Delays in appointments
Chief Justice of India TS Thakur on Friday slammed the Centre for delaying the appointment of judges and thereby trying to bring the judiciary to a “grinding halt”. He informed Attorney General Mukul Rohatgi that as many as 75 names had been recommended by the Collegium since February for the appointment of judges to high courts across the country.
These appointments have reportedly not been finalised yet. The apex court bench said that most High Courts currently contain only 40 percent of their sanctioned strength. Since 1987, when the Law Commission had recommended an increase in the number of judges from 10 judges per 10 lakh people to 50, nothing has moved. The pendency of cases in Indian courts is extremely high. Recent studies indicate that five crore cases are filed ever day, of which only two crore are disposed by the judiciary. That’s a backlog of three crore cases ever day. Admittedly, the Centre deserves a little stick for these delays. However, the blame not only lies with the Executive.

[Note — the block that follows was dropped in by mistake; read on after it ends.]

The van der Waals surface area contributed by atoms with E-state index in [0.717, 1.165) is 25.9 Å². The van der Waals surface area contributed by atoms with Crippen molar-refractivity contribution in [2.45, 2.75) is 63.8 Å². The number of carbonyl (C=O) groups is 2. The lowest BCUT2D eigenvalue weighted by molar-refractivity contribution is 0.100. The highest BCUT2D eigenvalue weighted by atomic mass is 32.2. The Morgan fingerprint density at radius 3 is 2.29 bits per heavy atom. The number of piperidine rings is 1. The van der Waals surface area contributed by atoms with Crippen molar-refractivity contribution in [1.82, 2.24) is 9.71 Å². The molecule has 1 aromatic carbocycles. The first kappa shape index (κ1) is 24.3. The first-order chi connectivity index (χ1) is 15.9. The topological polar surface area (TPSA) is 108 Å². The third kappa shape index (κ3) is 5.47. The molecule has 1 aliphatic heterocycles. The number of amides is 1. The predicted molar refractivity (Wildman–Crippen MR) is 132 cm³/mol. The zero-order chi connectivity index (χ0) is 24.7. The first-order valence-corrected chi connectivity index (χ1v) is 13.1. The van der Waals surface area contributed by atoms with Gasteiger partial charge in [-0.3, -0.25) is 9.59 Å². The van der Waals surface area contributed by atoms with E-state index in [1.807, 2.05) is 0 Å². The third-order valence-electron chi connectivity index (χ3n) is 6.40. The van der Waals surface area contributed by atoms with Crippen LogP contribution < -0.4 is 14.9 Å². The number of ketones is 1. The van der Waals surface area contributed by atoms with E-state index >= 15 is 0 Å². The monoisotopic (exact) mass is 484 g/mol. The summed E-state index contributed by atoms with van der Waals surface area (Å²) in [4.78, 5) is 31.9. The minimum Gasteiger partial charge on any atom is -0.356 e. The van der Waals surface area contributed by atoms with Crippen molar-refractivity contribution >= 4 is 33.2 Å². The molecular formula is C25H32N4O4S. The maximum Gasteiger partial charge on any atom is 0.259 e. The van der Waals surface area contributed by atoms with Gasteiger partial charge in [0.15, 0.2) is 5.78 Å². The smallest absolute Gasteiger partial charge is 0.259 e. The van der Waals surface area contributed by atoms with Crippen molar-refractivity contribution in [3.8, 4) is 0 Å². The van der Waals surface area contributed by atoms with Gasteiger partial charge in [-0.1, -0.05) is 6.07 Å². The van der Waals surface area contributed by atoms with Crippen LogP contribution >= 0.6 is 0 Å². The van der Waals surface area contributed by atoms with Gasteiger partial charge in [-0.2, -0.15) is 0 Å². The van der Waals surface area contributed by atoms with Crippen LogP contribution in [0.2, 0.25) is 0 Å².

The current impasse is down to the Supreme Court’s decision to strike down the National Judicial Appointments Commission (NJAC) Bill in October 2015. Although the Collegium system has brought greater independence to the judiciary, the appointments made through it are non-transparent, and often riddled with allegations of nepotism. The system of checks and balances plays a vitally important role in ensuring that none of the three branches of government: executive, legislative and judicial can limit the powers of the others. Critics also argue that recurring activism by the judiciary in matters under the direct jurisdiction of the Executive has disturbed the delicate balance of powers enshrined in the Constitution.
The National Judicial Appointments Commission Bill introduced by the current NDA government was overwhelmingly passed by Parliament to reestablish the system of checks and balances and wrest some of its powers to appoint judges from the judiciary. The apex court’s decision to strike down the entire bill disrespected not only the executive arm of the government but the very will of the people.
Despite the force of the recommendations made in the recent Memorandum of Procedure (MoP) presented by the Centre, it is incumbent on the higher judiciary to act and open itself up to a little more public scrutiny.